No man needs a strong, fearless, intelligent wife more than the American president, sheltered and cocooned in what Harry Truman called “the Great White Prison.” Those presidents with brave spouses, willing to speak sometimes hard truths to a man most everyone fears, have a distinct advantage. Had Pat Nixon, for example, been able to cut through her husband’s paranoia, Watergate might have been avoided. But Pat had long since given up on Dick. By the time they reached the White House, they were leading separate lives. “I don’t give my husband advice, “ Mrs. Nixon said, “because he doesn’t need it.” How sad: Is there anyone alive who doesn’t need advice from the person who knows him or her best? Lady Bird Johnson, a First Lady for whom I have great admiration, with her combination of grit and compassion got through to LBJ and steadied him during the greatest crisis of the Johnson presidency, the escalating war in Vietnam. “Everybody else has let me down,” LBJ once told a friend, “except Lady Bird.”

There are many other examples of the way presidential spouses have acted in a role that is mostly hidden from public view: beyond decorating and planning state dinners, substantively. Nancy Reagan, another First Lady whom I learned to admire in my research of the Reagan years and from my interview with her, was a far more serious player in the Reagan White House than her popular image as a fashion-obsessed, astrology-consulting, royalty-loving lady who lunched. She was all those things, but so much more. She enabled her Ronnie to function at maximum capacity, virtually acting as his chief of staff and making sure he had the "right” people in his circle. When his mental powers began to slip, she doubled her vigilance and brought him back from the brink of depression caused by the messy business of Iran-Contra. (Oliver North slipped into the Oval Office when Reagan’s new chief of staff, Don Regan, foolishly sidelined Nancy. Regan simply didn’t realize how vital Nancy’s presence and input was to the Boss.)

For the most part, (a spectacular exception being the jealous and judgmental Edith Galt Wilson, who took charge of Woodrow Wilson’s presidential duties during her husband’s illness) marriages have played a largely constructive role in the presidency. Given the almost monarchial nature of the office (the First Couple lives and works in the same place, and are surrounded by a “court” of counselors and advisors and mind-boggling security) even distant couples are drawn together in the White House. “If you weren’t close before, “ Lady Bird once told me, “you better get close now.” Jackie Kennedy echoed that when she said, “In the White House, the only two people you really have are each other.”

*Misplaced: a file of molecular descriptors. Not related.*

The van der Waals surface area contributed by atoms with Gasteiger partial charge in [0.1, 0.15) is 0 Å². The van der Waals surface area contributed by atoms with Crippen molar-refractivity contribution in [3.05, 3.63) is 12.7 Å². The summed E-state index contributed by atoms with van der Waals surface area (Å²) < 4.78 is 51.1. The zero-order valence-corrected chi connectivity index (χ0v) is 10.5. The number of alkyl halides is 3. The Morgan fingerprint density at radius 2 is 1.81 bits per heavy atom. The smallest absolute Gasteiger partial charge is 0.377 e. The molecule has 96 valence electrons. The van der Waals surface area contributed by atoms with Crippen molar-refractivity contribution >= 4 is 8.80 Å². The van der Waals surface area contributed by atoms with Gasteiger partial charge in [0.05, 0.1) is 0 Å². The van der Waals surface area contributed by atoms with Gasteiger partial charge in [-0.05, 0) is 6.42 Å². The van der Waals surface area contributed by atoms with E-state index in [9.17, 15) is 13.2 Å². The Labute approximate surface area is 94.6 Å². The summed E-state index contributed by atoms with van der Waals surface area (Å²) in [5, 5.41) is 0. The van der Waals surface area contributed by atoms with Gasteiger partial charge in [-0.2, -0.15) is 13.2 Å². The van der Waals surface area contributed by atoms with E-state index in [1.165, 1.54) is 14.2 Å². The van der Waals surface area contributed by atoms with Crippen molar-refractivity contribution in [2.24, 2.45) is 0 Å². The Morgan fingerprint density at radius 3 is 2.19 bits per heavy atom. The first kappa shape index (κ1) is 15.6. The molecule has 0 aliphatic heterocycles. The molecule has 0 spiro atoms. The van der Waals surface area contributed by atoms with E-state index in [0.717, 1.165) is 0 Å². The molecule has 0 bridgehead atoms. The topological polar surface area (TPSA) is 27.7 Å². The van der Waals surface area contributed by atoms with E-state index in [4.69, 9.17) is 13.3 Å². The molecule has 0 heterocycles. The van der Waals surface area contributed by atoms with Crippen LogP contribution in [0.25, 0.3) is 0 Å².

So, unlike with celebrity marriages—fun to gossip about, but of zero consequence—the state of the First Couple’s union is a matter of national interest. By every measure, the Obamas seem to have a strong bond. In all their interviews the president-elect glows with pride in his wife, and seems to get such a kick out of her. She teases him in public and gets away with it, a sure sign of a healthy marriage. The word fun keeps cropping up as I write this. I’m not underestimating the history-making aspect of Michelle Obama as our First Lady. But when was the last time we had fun observing a First Family? Observing the Obama girls will give us much more pleasure than worrying about the Bush twins’ nights out in Georgetown, or Chelsea Clinton’s need for privacy. Our new First Lady seems to have a natural sense of play—even in her wardrobe choices; no more safe little suits!—which we first saw in that now famous “terrorist" fist bump. This couple seems to genuinely enjoy each other’s company, teasing each other, flirting with each other, reminding the rest of us that this is what a healthy union looks like. He lets her gently knock the stuffing out of him. This is as important a contribution as any First Lady can make for the national welfare.

I strongly suspect that Michelle Obama, with her already astonishing personal history, will grab the brass ring of the presidency, enjoy the ride and join the pantheon of history-making First Ladies. Those of us lucky enough to share this transformational moment in our nation’s life will be the ultimate beneficiaries. And so, with high hopes and great expectations, I have but one plea for our new First Lady: On behalf of all of us, please keep our president grounded and human. That is one job only Michelle Obama can fill.

Kati Marton is an author and journalist who has reported for ABC News, National Public Radio as well as a number of print outlets. She received several honors for her reporting, including the George Foster Peabody Award. She is the author of The Great Escape: Nine Jews Who Fled Hitler and Changed the World and Hidden Power: Presidential Marriages That Shaped Our History.